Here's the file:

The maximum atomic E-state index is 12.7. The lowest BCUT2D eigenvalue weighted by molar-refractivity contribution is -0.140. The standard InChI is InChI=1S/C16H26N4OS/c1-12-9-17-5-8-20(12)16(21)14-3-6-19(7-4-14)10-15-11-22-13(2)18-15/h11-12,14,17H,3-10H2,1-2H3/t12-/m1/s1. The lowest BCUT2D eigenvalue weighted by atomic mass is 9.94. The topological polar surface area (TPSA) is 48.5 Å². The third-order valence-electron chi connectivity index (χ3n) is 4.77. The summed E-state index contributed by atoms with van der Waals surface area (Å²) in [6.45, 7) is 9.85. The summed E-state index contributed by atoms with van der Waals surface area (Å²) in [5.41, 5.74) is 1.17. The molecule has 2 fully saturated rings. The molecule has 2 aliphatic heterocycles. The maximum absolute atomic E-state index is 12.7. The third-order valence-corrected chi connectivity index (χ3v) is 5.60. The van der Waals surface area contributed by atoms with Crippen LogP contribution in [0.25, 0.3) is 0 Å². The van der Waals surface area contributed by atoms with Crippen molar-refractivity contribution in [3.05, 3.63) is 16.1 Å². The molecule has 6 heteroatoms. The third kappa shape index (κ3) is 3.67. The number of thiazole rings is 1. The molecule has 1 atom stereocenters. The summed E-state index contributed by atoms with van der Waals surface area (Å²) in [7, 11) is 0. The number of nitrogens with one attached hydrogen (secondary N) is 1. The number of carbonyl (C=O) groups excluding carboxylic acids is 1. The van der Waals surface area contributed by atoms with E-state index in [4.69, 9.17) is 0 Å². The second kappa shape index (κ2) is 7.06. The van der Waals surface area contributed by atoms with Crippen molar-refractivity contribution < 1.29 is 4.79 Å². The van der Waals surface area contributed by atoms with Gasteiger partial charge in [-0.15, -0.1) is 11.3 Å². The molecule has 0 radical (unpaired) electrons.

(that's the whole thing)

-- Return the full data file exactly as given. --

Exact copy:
The maximum atomic E-state index is 12.7. The lowest BCUT2D eigenvalue weighted by molar-refractivity contribution is -0.140. The standard InChI is InChI=1S/C16H26N4OS/c1-12-9-17-5-8-20(12)16(21)14-3-6-19(7-4-14)10-15-11-22-13(2)18-15/h11-12,14,17H,3-10H2,1-2H3/t12-/m1/s1. The lowest BCUT2D eigenvalue weighted by atomic mass is 9.94. The topological polar surface area (TPSA) is 48.5 Å². The third-order valence-electron chi connectivity index (χ3n) is 4.77. The summed E-state index contributed by atoms with van der Waals surface area (Å²) in [6.45, 7) is 9.85. The summed E-state index contributed by atoms with van der Waals surface area (Å²) in [5.41, 5.74) is 1.17. The molecule has 2 fully saturated rings. The molecule has 2 aliphatic heterocycles. The maximum absolute atomic E-state index is 12.7. The third-order valence-corrected chi connectivity index (χ3v) is 5.60. The van der Waals surface area contributed by atoms with Crippen LogP contribution in [0.25, 0.3) is 0 Å². The van der Waals surface area contributed by atoms with Crippen molar-refractivity contribution in [3.05, 3.63) is 16.1 Å². The molecule has 6 heteroatoms. The third kappa shape index (κ3) is 3.67. The number of thiazole rings is 1. The molecule has 1 atom stereocenters. The summed E-state index contributed by atoms with van der Waals surface area (Å²) in [7, 11) is 0. The number of nitrogens with one attached hydrogen (secondary N) is 1. The number of carbonyl (C=O) groups excluding carboxylic acids is 1. The van der Waals surface area contributed by atoms with E-state index in [4.69, 9.17) is 0 Å². The second kappa shape index (κ2) is 7.06. The van der Waals surface area contributed by atoms with Crippen molar-refractivity contribution < 1.29 is 4.79 Å². The van der Waals surface area contributed by atoms with Gasteiger partial charge in [-0.15, -0.1) is 11.3 Å². The molecule has 0 radical (unpaired) electrons.